• The algal bloom in Salmon Arm Bay is being called “unprecedented,” but scaled-back testing due to COVID-19 has made studying the conditions that created it difficult. Hamish Kassa, Columbia Shuswap Regional District environmental services coordinator, said in his 40 years of working on the lake, he has never seen an algal bloom the size of the one which has lent a green tint to the water in Salmon Arm Bay and the Sunnybrae area in recent weeks.
Kassa said the bloom seems to be receding and the water is clearing near Salmon Arm, but the algae is still prevalent near Tappen and Sunnybrae. Traces of the bloom were observed as far away as the Cinnemousun Narrows.
• Government partners behind the Sicamous-to-Armstrong Rail Trail faced higher than expected development costs due to flooding over the summer and ongoing soil erosion. With the recent completion of technical design work, development of the rail trail is now pegged at an estimate of $22.9 million. A Regional District of the North Okanagan (RDNO) staff report, circulated prior to the Aug. 21 meeting of the trail governance advisory committee, stated the estimate is for a 50-kilometre gravel corridor similar to the Okanagan Rail Trail developed between Coldstream and Kelowna. “It’s substantially higher than predicted because there’s some major erosion and flooding,” commented said Phil McIntyre-Paul, with the Shuswap Trail Alliance, contracted to oversee planning and development of the rail corridor.
• Invasive clams were found in the Salmon Arm of Shuswap Lake. The Columbia Shuswap Invasive Species Society (CSISS) announced Sept. 16 that dead Asian clam shells (Corbicula fluminea) found on the beaches of Shuswap Lake in 2019 prompted a survey of the shore area once water levels dropped. Live populations of Asian clams were subsequently found at Sunnybrae and Canoe beaches, and surveys are still underway. “At Sunnybrae we were finding around 20 clams per square metre of lake bed,” said Sue Davies, aquatic coordinator for the society. CSISS stated in a news release the Asian clam is not to be confused with invasive zebra and quagga mussels, which have not been detected in B.C. waters.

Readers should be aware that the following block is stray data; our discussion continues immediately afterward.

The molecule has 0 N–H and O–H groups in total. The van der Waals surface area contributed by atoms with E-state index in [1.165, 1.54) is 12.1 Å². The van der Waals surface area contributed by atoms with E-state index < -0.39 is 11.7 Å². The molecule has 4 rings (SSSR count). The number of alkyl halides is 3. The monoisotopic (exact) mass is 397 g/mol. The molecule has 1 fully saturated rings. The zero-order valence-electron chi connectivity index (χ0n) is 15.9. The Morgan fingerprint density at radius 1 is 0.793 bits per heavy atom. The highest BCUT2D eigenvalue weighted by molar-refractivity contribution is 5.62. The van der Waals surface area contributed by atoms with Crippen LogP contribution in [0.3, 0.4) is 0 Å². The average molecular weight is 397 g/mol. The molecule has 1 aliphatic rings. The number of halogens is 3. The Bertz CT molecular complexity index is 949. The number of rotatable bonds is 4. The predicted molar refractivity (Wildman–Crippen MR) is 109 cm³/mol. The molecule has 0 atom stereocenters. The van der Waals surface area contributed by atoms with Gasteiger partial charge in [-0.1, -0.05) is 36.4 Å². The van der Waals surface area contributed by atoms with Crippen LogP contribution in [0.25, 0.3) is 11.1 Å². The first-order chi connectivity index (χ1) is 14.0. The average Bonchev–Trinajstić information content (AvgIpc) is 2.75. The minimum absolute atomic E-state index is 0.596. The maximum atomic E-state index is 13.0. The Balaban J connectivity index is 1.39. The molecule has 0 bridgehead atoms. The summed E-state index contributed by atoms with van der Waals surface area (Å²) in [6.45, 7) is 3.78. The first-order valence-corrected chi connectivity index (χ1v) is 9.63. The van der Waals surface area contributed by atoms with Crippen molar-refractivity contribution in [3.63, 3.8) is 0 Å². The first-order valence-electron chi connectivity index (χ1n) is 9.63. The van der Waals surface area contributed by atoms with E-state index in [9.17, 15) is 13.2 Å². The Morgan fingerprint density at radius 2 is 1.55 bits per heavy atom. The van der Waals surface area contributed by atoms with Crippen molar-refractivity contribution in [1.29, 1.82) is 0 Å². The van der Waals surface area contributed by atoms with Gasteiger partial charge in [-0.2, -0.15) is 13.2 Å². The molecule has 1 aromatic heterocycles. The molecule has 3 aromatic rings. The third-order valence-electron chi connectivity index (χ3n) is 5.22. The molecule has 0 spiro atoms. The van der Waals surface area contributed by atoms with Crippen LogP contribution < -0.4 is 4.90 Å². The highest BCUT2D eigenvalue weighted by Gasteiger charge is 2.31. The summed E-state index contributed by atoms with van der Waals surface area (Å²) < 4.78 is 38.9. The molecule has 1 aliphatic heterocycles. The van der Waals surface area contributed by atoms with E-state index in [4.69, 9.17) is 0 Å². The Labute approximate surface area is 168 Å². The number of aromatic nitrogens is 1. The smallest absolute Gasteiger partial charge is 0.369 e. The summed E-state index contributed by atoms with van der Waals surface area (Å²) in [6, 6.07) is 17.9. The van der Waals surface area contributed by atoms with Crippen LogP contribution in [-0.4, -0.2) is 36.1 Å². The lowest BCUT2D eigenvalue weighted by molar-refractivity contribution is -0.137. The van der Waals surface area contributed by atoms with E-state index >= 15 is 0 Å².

• Greg Kyllo didn’t want to see Premier John Horgan putting himself and the NDP ahead of the needs of British Columbians. With recent Angus Reid polling data showing Horgan’s approval rating at 69 per cent, due in part to the province’s response to COVID-19, there was growing speculation the premier would call for a snap election in October – one year ahead of the scheduled election date of Oct. 16, 2021. The Liberal Shuswap MLA had several concerns. One was that it would go against the purpose of having a fixed election date, something the Liberals introduced in 2001 to ensure the timing of elections wouldn’t be manipulated for political or partisan purposes.
“I think British Columbians want to have certainty, there’s a lot of validity in having fixed election dates,” said Kyllo. “John Horgan certainly spoke up in support of fixed election dates previously, before he was premier of the province.”